On August 21, 1986, tragedy struck Cameroon as Lake Nyos exploded killing thousands of people and wildlife for miles around. The eruption was driven by a surge of deadly gas that, having been released from the Earth's mantle, had been building up at the bottom of the lake for hundreds of years.
A rockslide within the lake, landslide, or volcanic activity may have been to blame for finally setting it free as a sudden disturbance of the lake facilitated the release of 1.24 million tonnes of carbon dioxide (CO2). The catastrophic emission suffocated people in the vicinity as the gas causes asphyxiation by hypoxia as well as being toxic. In such high concentrations, CO2 can knock a person out instantly and can stop them from being able to breathe within a minute.
First-person accounts from the disaster shared by survivors to the Smithsonian Magazine talk of how the explosion began with a rumbling shortly after which frothy spray burst hundreds of feet into the air and a gust blew through homes in the local village. The gas killed thousands of people and swathes of wildlife and livestock, and an enormous white cloud formed over the water.
Unfortunately, the devastation didn’t stop there. The heavy cloud sunk into a valley and made its way to nearby settlements 15.5 miles (25 kilometers) away from the site of the explosion causing asphyxiation and death wherever it went. Only those on high ground were able to avoid it.
Desperate to understand how such a tragedy could unfold, scientists from across the globe joined forces in Cameroon to conduct investigations on the crater lake. They revealed that Nyos, along with another crater lake nearby, were both unusual in that they contained CO2-rich layers at the bottom indicating that there was a continuous gradual leak into the water.
We now know that the Cameroon Volcanic Line is home to 43 deep crater lakes like this, all of which have the potential to contain deadly volumes of toxic gas. Elsewhere in the globe, similar lakes can be found in Italy, Tanzania, and on the border of Rwanda.
The weight of the water kept it at bay until a disturbance rumbled the waters in such a way that the gas was suddenly belched into the air. A similar explosion had occurred at Lake Manoun two years before the 1986 disaster, though not on the same scale.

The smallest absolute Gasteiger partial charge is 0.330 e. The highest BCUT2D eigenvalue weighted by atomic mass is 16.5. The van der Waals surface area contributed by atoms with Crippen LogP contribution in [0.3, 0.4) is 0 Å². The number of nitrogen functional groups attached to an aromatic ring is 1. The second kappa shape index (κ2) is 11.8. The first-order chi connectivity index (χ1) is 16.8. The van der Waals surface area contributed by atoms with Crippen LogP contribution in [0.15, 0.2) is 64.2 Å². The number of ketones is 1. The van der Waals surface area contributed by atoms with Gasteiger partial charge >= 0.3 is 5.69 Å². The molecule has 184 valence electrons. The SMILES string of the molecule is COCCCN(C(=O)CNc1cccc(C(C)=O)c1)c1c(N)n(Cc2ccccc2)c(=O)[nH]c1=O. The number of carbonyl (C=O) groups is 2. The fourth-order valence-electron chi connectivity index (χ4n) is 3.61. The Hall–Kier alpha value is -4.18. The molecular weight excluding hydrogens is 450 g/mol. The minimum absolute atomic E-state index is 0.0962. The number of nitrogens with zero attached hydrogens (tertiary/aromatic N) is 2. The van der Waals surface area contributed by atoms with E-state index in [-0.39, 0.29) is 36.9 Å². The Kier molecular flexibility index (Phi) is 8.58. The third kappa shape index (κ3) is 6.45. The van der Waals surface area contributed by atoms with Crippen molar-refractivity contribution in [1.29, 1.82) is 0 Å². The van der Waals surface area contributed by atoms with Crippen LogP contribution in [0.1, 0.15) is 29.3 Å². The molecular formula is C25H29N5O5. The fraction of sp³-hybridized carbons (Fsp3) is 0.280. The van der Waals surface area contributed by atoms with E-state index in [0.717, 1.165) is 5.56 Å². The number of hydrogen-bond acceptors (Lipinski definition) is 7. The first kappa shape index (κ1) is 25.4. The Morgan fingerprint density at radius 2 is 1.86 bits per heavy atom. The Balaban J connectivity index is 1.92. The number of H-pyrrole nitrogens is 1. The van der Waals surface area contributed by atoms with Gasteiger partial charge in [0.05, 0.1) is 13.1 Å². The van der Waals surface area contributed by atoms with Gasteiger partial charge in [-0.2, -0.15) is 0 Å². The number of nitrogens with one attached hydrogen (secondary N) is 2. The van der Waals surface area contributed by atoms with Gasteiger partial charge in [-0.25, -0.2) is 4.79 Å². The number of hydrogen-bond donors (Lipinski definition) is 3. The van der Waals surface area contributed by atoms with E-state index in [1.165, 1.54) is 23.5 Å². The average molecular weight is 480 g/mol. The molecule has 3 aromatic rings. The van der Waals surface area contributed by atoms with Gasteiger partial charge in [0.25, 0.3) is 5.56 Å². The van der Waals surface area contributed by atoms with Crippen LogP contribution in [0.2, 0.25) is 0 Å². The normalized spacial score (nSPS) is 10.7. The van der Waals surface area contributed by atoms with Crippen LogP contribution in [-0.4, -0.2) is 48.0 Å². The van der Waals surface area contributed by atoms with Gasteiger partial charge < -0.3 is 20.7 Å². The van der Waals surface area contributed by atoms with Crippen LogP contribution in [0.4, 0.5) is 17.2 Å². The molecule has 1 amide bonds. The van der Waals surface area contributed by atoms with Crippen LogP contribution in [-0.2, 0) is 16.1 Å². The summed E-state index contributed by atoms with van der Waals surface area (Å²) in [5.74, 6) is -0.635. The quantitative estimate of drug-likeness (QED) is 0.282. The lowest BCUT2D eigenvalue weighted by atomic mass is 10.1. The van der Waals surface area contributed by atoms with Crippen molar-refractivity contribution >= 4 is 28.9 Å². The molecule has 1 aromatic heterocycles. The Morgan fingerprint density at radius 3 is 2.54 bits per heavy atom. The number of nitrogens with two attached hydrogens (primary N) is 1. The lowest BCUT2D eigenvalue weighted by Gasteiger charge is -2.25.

The lakes can be managed with pipes that provide an escape for the gas so that it can be released into the atmosphere slowly, rather than in one gigantic eruption. However, scientists fear that this may not be enough to prevent future disasters.
Writing for The Conversation, Disaster Management Scholar, researcher, and educator, Henry Ngenyam Bang of Bournemouth University has shared concerns that a similar disaster may be brewing at Lake Kuk, also in Cameroon. Its waters have turned from blue to a dull red, something that was seen in Lake Nyos before the explosion.
To prevent further loss of life, Bang’s recommendations are that the lakes in the region be tested again with initial checks for most bodies of water in the Cameroon Volcanic Line having taken place over three decades ago. Indicators like thermal profile (how temperature changes with depth), concentration of dissolved gases, surface area, water volume, and depth can all be used to assess a lake’s likelihood of holding massive CO2 deposits.
While testing for these would be logistically challenging, says Bang, keeping on top of monitoring is the only way to prepare for and prevent future lake explosions. While the changing conditions at Kuk are currently being tacked up to rainfall, he urges that its placement along the Cameroon Volcanic Line means a gas leak could strike at any time.
Another protective tool could be to place CO2 detectors near worrisome lakes like Kuk and Nyos so that changing conditions could be detected and actioned as and when they occur. Equipping these with alarms could warn people living nearby to head for higher ground where heavy CO2 struggles to reach.
“The Directorate of Civil Protection is the designated agency responsible for coordinating disaster risk management in Cameroon,” concluded Bang. “The agency should liaise with other stakeholders in the government and private sector to ensure the safety of Cameroon’s dangerous lakes. If the authorities are not proactive, the Lake Nyos disaster scenario may repeat where thousands of people and livestock are suddenly killed.”